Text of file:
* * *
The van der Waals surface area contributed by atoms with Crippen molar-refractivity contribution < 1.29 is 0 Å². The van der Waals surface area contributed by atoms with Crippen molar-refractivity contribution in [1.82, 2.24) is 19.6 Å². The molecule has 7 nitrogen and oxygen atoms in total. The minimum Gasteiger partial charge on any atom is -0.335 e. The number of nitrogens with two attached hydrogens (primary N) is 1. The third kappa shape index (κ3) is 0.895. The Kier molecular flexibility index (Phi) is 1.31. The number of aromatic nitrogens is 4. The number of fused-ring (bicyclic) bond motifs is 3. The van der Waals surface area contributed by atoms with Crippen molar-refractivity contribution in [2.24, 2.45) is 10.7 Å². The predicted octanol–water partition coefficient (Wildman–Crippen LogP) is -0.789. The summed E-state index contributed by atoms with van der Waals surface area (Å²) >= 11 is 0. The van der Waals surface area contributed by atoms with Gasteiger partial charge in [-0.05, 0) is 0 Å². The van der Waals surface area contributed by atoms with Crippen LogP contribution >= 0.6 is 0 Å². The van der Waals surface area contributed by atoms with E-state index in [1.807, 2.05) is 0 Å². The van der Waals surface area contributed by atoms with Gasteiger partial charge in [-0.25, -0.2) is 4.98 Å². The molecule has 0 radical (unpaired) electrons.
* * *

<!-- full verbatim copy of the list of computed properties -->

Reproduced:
The van der Waals surface area contributed by atoms with Crippen molar-refractivity contribution < 1.29 is 0 Å². The van der Waals surface area contributed by atoms with Crippen molar-refractivity contribution in [1.82, 2.24) is 19.6 Å². The molecule has 7 nitrogen and oxygen atoms in total. The minimum Gasteiger partial charge on any atom is -0.335 e. The number of nitrogens with two attached hydrogens (primary N) is 1. The third kappa shape index (κ3) is 0.895. The Kier molecular flexibility index (Phi) is 1.31. The number of aromatic nitrogens is 4. The number of fused-ring (bicyclic) bond motifs is 3. The van der Waals surface area contributed by atoms with Crippen molar-refractivity contribution in [2.24, 2.45) is 10.7 Å². The predicted octanol–water partition coefficient (Wildman–Crippen LogP) is -0.789. The summed E-state index contributed by atoms with van der Waals surface area (Å²) >= 11 is 0. The van der Waals surface area contributed by atoms with Gasteiger partial charge in [-0.05, 0) is 0 Å². The van der Waals surface area contributed by atoms with Crippen LogP contribution >= 0.6 is 0 Å². The van der Waals surface area contributed by atoms with E-state index in [1.807, 2.05) is 0 Å². The van der Waals surface area contributed by atoms with Gasteiger partial charge in [-0.25, -0.2) is 4.98 Å². The molecule has 0 radical (unpaired) electrons.